By C. Conrad Martin, Director of Finance
In my last article (franconiaconference.org/stewardship-october/) I mentioned four possible motivations for stewardship. The fourth one, Worship, needs a little more processing.
Mark Vincent, in his publication, A Stewardship Manifesto, says that “it is a stewardship rooted in an experience with grace that branches out into a worshipful response.” What has been our experience with grace that would make our life more generous? Has it been a merciful intervention from tragedy or despair, or from experiencing the birth of a child? Has it been by receiving a second chance to do something we should have done the first time we had the opportunity, or from receiving something totally unexpected or even undeserved?
What has been your response to receiving God’s grace? Do you tell others? Vincent says that telling our stories of meeting God’s grace is important. It acts to remind us of our new identity as one who has received God’s grace, but also invites others into an experience of God’s grace. Telling our story is a form of worship. It keeps us aware of God’s continuing activity in our lives and gives us another opportunity to thank God.
The story of the Exodus is often told as an example of God’s grace. Each generation of Hebrew was told this story, passed from parent to child for thousands of years and with each new hearing, there was a calling for the hearer to live a generous life. Every time we hear a story like that, we are invited into the same kind of relationship with God.
What does your experience of grace teach you? Does it spur you on to a different practice, perhaps a new practice of generosity? Vincent says that telling the story again and again, keeps you in touch with God’s grace to you, to the point that opportunities to respond will often jump right out at you, causing you to interact with others in new ways.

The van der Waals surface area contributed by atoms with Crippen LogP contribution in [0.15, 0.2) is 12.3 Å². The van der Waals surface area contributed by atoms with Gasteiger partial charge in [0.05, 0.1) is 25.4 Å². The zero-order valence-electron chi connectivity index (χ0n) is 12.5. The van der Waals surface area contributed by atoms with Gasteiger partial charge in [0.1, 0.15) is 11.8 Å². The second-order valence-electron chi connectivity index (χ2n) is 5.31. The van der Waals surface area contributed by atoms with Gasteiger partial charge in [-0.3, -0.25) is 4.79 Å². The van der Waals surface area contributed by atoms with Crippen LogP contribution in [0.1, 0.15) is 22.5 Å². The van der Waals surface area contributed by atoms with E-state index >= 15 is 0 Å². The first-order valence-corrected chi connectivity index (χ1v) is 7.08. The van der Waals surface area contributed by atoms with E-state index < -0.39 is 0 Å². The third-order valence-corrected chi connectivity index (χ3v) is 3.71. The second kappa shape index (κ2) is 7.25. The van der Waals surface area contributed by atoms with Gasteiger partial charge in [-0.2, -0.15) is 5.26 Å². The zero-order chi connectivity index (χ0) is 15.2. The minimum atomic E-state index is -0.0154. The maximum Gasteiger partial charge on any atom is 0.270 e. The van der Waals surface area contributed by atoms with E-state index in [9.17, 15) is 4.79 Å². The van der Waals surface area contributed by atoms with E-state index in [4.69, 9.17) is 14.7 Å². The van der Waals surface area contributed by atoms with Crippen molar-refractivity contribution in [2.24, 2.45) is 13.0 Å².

Practicing stewardship can take at least two forms, according to Vincent: 1) the practice of giving and distributing through acts of worship and 2) the practice of love through acts of service. The story of the Widow’s Two Mites in Luke 21 is an example of the first: giving as an act of worship. The story of the Sheep and the Goats in Matthew 25 is an example of the second: giving as an act of service, even to the point of being so generous with one’s life that the giver doesn’t even know they are doing it. Oh, to practice stewardship like this.
I also appreciate what Leonard Dow, in his publication Upside Down Living: Money, says about our practices: “Before we can act justly, love mercy, and walk humbly in the ways of God, we have to truly know that Jesus is Lord of our time, talents, and our treasures.” Perhaps our practices really do reflect who is Lord of our time, talents and treasures.